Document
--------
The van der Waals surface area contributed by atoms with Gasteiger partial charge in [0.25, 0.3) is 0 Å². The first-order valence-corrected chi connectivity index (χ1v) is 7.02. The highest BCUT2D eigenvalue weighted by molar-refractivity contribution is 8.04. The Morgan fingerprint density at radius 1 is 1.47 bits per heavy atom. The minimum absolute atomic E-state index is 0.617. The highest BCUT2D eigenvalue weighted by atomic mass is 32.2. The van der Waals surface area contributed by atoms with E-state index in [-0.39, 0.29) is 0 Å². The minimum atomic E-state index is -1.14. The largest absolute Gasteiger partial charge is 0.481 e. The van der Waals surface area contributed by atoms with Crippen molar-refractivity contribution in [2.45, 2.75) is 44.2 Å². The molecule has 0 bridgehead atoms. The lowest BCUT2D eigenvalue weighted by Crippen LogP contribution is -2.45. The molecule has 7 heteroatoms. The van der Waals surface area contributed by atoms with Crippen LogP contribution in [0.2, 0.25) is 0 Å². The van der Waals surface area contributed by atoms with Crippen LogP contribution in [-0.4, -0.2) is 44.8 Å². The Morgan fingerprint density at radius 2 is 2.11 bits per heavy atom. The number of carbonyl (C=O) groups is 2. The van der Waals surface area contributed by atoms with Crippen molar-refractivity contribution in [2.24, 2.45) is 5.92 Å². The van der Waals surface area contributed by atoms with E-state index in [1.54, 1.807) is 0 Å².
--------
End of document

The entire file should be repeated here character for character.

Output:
The van der Waals surface area contributed by atoms with Gasteiger partial charge in [0.25, 0.3) is 0 Å². The first-order valence-corrected chi connectivity index (χ1v) is 7.02. The highest BCUT2D eigenvalue weighted by molar-refractivity contribution is 8.04. The Morgan fingerprint density at radius 1 is 1.47 bits per heavy atom. The minimum absolute atomic E-state index is 0.617. The highest BCUT2D eigenvalue weighted by atomic mass is 32.2. The van der Waals surface area contributed by atoms with E-state index in [-0.39, 0.29) is 0 Å². The minimum atomic E-state index is -1.14. The largest absolute Gasteiger partial charge is 0.481 e. The van der Waals surface area contributed by atoms with Crippen molar-refractivity contribution in [2.45, 2.75) is 44.2 Å². The molecule has 0 bridgehead atoms. The lowest BCUT2D eigenvalue weighted by Crippen LogP contribution is -2.45. The molecule has 7 heteroatoms. The van der Waals surface area contributed by atoms with Crippen LogP contribution in [0.2, 0.25) is 0 Å². The van der Waals surface area contributed by atoms with Crippen LogP contribution in [-0.4, -0.2) is 44.8 Å². The Morgan fingerprint density at radius 2 is 2.11 bits per heavy atom. The number of carbonyl (C=O) groups is 2. The van der Waals surface area contributed by atoms with Crippen molar-refractivity contribution in [2.24, 2.45) is 5.92 Å². The van der Waals surface area contributed by atoms with E-state index in [1.54, 1.807) is 0 Å².